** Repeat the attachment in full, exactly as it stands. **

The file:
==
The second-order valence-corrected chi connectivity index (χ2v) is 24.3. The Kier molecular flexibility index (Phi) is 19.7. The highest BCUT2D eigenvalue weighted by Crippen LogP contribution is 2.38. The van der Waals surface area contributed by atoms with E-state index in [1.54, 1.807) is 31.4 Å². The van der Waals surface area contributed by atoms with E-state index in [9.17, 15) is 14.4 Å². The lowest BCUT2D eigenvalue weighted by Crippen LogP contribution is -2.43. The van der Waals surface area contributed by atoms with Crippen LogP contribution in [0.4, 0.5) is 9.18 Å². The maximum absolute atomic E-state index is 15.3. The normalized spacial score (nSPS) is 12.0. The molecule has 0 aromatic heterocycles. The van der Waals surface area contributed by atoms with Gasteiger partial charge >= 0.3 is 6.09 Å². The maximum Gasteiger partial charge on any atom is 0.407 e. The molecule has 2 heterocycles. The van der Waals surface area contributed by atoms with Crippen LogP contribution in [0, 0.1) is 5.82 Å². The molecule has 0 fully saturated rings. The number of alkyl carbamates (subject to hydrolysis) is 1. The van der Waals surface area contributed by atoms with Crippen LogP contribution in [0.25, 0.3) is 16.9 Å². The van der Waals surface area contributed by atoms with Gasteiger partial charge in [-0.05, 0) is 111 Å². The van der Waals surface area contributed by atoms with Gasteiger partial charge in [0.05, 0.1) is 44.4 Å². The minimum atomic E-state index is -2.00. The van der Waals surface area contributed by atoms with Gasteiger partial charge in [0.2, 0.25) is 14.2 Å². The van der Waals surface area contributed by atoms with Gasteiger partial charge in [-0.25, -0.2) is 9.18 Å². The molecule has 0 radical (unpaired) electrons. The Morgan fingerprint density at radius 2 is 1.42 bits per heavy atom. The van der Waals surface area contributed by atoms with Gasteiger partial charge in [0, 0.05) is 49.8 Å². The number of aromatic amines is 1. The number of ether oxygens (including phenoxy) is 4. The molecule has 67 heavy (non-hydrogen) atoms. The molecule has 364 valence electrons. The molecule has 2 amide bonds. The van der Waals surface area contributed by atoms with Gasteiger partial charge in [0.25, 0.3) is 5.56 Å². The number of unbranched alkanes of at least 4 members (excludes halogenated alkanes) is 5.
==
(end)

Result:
The second-order valence-corrected chi connectivity index (χ2v) is 24.3. The Kier molecular flexibility index (Phi) is 19.7. The highest BCUT2D eigenvalue weighted by Crippen LogP contribution is 2.38. The van der Waals surface area contributed by atoms with E-state index in [1.54, 1.807) is 31.4 Å². The van der Waals surface area contributed by atoms with E-state index in [9.17, 15) is 14.4 Å². The lowest BCUT2D eigenvalue weighted by Crippen LogP contribution is -2.43. The van der Waals surface area contributed by atoms with Crippen LogP contribution in [0.4, 0.5) is 9.18 Å². The maximum absolute atomic E-state index is 15.3. The normalized spacial score (nSPS) is 12.0. The molecule has 0 aromatic heterocycles. The van der Waals surface area contributed by atoms with Gasteiger partial charge >= 0.3 is 6.09 Å². The maximum Gasteiger partial charge on any atom is 0.407 e. The molecule has 2 heterocycles. The van der Waals surface area contributed by atoms with Crippen LogP contribution in [0, 0.1) is 5.82 Å². The molecule has 0 fully saturated rings. The number of alkyl carbamates (subject to hydrolysis) is 1. The van der Waals surface area contributed by atoms with Crippen LogP contribution in [0.25, 0.3) is 16.9 Å². The van der Waals surface area contributed by atoms with Gasteiger partial charge in [-0.05, 0) is 111 Å². The van der Waals surface area contributed by atoms with Gasteiger partial charge in [0.05, 0.1) is 44.4 Å². The minimum atomic E-state index is -2.00. The van der Waals surface area contributed by atoms with Gasteiger partial charge in [0.2, 0.25) is 14.2 Å². The van der Waals surface area contributed by atoms with Gasteiger partial charge in [-0.25, -0.2) is 9.18 Å². The molecule has 0 radical (unpaired) electrons. The Morgan fingerprint density at radius 2 is 1.42 bits per heavy atom. The van der Waals surface area contributed by atoms with Gasteiger partial charge in [0, 0.05) is 49.8 Å². The number of aromatic amines is 1. The number of ether oxygens (including phenoxy) is 4. The molecule has 67 heavy (non-hydrogen) atoms. The molecule has 364 valence electrons. The molecule has 2 amide bonds. The van der Waals surface area contributed by atoms with Gasteiger partial charge in [0.25, 0.3) is 5.56 Å². The number of unbranched alkanes of at least 4 members (excludes halogenated alkanes) is 5.